When we are evaluating the cause of pain, particularly back or leg pain, we may suggest that you have an MRI scan. An MRI is a form of imaging that is particularly good at showing changes in the soft tissues. For example, an MRI spine can very clearly show changes in the discs in your back that may be giving rise to sciatica (leg pain).
Unlike xrays or CT scans, they do not expose you to radiation that in large doses can be harmful. Instead they utilise a strong magnetic field to generate their images. This means that some patients who have implanted devices (such as pacemakers or internal defibrillators) may not be able to have a scan. If you think this applies to you, and we have organised a scan, please contact us to discuss further, or discuss it with the MRI department of the relevant hospital.
An MRI scan of a spine
MRI scans are valuable tools in helping us determine the cause of pain. However, there are some limitations that you should be aware of:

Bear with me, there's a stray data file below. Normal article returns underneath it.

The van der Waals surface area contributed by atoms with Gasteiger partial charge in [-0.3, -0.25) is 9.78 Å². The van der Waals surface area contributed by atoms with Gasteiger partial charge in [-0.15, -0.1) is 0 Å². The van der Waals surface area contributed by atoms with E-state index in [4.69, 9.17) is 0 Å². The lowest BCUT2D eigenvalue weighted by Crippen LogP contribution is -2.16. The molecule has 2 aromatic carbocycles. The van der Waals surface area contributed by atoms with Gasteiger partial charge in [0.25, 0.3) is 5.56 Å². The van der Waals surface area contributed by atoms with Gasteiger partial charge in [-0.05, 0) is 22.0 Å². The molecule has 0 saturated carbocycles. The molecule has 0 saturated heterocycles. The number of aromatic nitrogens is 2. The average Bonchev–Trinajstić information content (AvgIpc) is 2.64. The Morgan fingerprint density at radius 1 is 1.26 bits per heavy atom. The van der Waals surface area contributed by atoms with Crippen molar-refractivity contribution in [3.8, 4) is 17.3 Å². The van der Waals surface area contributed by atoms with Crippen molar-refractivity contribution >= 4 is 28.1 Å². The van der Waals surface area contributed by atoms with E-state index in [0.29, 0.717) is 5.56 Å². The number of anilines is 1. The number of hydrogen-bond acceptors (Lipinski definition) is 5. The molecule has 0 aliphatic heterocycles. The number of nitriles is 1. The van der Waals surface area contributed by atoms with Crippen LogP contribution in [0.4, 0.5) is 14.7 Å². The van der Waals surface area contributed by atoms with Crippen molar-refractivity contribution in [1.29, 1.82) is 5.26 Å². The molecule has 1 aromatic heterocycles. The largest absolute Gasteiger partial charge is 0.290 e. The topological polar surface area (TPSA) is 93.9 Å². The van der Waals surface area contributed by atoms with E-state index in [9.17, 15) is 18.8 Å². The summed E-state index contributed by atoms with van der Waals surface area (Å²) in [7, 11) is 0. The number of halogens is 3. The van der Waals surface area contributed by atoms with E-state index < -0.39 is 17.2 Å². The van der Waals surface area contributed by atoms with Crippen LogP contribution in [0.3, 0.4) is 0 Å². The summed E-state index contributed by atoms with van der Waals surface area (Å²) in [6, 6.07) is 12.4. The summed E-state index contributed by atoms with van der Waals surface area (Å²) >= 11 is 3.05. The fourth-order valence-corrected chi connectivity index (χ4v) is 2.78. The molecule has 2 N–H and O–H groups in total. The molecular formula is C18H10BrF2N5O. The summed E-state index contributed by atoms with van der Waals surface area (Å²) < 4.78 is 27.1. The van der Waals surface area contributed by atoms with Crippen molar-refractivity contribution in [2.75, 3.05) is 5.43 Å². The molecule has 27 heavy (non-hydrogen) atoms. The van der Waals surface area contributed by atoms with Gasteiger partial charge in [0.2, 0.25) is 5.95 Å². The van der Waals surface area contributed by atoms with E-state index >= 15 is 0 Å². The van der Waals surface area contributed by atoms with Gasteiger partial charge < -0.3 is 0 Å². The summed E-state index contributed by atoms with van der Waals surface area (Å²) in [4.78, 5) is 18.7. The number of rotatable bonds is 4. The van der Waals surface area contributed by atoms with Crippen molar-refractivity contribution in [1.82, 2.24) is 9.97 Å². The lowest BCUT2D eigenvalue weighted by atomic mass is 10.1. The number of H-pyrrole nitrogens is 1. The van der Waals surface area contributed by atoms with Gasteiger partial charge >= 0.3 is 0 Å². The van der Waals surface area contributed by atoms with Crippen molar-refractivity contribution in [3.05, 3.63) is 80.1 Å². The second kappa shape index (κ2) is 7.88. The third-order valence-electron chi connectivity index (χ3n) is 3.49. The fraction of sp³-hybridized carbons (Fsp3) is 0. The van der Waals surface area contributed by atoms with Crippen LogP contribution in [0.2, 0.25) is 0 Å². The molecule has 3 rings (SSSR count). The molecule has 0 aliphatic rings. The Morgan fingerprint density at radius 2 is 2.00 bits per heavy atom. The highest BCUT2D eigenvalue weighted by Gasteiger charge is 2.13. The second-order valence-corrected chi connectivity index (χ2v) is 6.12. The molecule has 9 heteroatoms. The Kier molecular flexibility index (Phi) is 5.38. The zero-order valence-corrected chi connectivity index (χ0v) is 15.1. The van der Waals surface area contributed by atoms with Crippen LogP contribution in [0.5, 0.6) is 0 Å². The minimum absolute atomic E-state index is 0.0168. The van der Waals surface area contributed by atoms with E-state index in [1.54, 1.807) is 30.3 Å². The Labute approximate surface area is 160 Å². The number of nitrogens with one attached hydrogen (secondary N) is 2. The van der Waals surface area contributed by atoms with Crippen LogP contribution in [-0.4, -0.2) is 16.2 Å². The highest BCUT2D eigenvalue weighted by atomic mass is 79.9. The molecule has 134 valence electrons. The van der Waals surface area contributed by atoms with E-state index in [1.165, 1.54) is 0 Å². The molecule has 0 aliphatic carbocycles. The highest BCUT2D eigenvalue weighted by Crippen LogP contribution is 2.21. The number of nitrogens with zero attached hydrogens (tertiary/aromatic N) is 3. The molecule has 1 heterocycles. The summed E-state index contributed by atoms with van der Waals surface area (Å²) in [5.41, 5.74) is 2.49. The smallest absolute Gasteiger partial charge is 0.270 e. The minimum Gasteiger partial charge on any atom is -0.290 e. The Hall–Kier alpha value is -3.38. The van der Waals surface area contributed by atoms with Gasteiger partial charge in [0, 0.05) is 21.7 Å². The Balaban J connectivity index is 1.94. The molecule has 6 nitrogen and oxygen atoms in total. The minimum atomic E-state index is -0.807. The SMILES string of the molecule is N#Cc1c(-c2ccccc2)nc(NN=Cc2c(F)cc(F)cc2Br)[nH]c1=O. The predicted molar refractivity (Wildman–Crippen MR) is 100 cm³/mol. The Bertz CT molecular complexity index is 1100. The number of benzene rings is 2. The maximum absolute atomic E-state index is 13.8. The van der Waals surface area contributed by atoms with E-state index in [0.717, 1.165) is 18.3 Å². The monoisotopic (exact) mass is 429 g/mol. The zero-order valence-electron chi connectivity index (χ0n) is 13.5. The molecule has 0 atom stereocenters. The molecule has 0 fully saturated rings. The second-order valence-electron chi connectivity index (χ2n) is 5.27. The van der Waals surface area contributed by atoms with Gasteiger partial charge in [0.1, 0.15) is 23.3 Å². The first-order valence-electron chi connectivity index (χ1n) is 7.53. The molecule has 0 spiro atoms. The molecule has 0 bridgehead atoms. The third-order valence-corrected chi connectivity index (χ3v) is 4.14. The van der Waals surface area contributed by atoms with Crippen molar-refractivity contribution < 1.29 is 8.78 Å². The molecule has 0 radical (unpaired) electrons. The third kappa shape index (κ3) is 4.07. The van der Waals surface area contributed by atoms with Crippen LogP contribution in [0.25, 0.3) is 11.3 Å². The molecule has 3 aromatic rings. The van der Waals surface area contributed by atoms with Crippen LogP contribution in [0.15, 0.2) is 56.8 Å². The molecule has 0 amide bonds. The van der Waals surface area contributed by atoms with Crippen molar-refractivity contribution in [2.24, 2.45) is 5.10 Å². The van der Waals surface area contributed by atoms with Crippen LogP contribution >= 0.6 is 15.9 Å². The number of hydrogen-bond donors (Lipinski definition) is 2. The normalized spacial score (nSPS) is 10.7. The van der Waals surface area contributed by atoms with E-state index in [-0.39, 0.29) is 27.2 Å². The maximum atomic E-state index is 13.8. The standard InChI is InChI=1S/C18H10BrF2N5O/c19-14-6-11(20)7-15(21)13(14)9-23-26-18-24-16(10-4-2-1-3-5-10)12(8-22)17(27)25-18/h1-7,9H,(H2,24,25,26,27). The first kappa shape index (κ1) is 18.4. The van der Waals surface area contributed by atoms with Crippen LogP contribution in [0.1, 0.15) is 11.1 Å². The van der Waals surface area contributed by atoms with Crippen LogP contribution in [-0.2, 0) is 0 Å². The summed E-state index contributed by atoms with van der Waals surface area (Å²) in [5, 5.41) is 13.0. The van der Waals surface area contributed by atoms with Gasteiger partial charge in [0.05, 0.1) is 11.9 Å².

In general, MRI scans are much more useful for diagnosing the causes of leg pain than of back pain.
MRI scans are only a picture of your back at one moment, in one fixed position - they don't tell us how your back, or your pain system are functioning.
MRI scans can be 'normal', yet you can have significant pain.
MRI scans can have 'abnormalities', yet the pain you're experiencing can be due to something other than the changes seen on scans.
Many things that are reported on MRI scan results as abnormalities, are actually part of the normal ageing process. For example, did you know that on average, 8 out of 10 fifty year old people will have 'disk degeneration' reported on an MRI report, whether or not they have any pain?!